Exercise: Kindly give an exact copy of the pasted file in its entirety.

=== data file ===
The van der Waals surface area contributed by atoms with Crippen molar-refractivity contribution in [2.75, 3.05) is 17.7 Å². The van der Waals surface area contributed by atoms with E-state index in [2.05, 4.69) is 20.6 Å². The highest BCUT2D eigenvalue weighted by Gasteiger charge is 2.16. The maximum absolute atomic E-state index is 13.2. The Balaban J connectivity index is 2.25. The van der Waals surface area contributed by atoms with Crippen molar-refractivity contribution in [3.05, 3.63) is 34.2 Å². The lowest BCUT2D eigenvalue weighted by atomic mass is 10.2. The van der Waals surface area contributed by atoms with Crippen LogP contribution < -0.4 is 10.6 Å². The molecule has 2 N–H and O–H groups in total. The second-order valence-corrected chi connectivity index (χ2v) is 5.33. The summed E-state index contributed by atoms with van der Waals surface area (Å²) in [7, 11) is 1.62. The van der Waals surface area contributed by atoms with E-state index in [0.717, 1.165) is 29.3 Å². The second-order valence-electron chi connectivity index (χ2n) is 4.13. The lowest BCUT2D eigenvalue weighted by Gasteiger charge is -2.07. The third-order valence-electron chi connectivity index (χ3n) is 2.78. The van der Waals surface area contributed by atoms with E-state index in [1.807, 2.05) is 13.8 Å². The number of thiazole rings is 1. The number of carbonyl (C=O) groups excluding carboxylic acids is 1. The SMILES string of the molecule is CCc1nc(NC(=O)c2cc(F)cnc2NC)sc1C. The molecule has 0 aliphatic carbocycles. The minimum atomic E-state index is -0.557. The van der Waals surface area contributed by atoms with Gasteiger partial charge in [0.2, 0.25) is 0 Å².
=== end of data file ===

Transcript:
The van der Waals surface area contributed by atoms with Crippen molar-refractivity contribution in [2.75, 3.05) is 17.7 Å². The van der Waals surface area contributed by atoms with E-state index in [2.05, 4.69) is 20.6 Å². The highest BCUT2D eigenvalue weighted by Gasteiger charge is 2.16. The maximum absolute atomic E-state index is 13.2. The Balaban J connectivity index is 2.25. The van der Waals surface area contributed by atoms with Crippen molar-refractivity contribution in [3.05, 3.63) is 34.2 Å². The lowest BCUT2D eigenvalue weighted by atomic mass is 10.2. The van der Waals surface area contributed by atoms with Crippen LogP contribution < -0.4 is 10.6 Å². The molecule has 2 N–H and O–H groups in total. The second-order valence-corrected chi connectivity index (χ2v) is 5.33. The summed E-state index contributed by atoms with van der Waals surface area (Å²) in [7, 11) is 1.62. The van der Waals surface area contributed by atoms with E-state index in [0.717, 1.165) is 29.3 Å². The second-order valence-electron chi connectivity index (χ2n) is 4.13. The lowest BCUT2D eigenvalue weighted by Gasteiger charge is -2.07. The third-order valence-electron chi connectivity index (χ3n) is 2.78. The van der Waals surface area contributed by atoms with E-state index in [1.807, 2.05) is 13.8 Å². The number of thiazole rings is 1. The number of carbonyl (C=O) groups excluding carboxylic acids is 1. The SMILES string of the molecule is CCc1nc(NC(=O)c2cc(F)cnc2NC)sc1C. The molecule has 0 aliphatic carbocycles. The minimum atomic E-state index is -0.557. The van der Waals surface area contributed by atoms with Gasteiger partial charge in [0.2, 0.25) is 0 Å².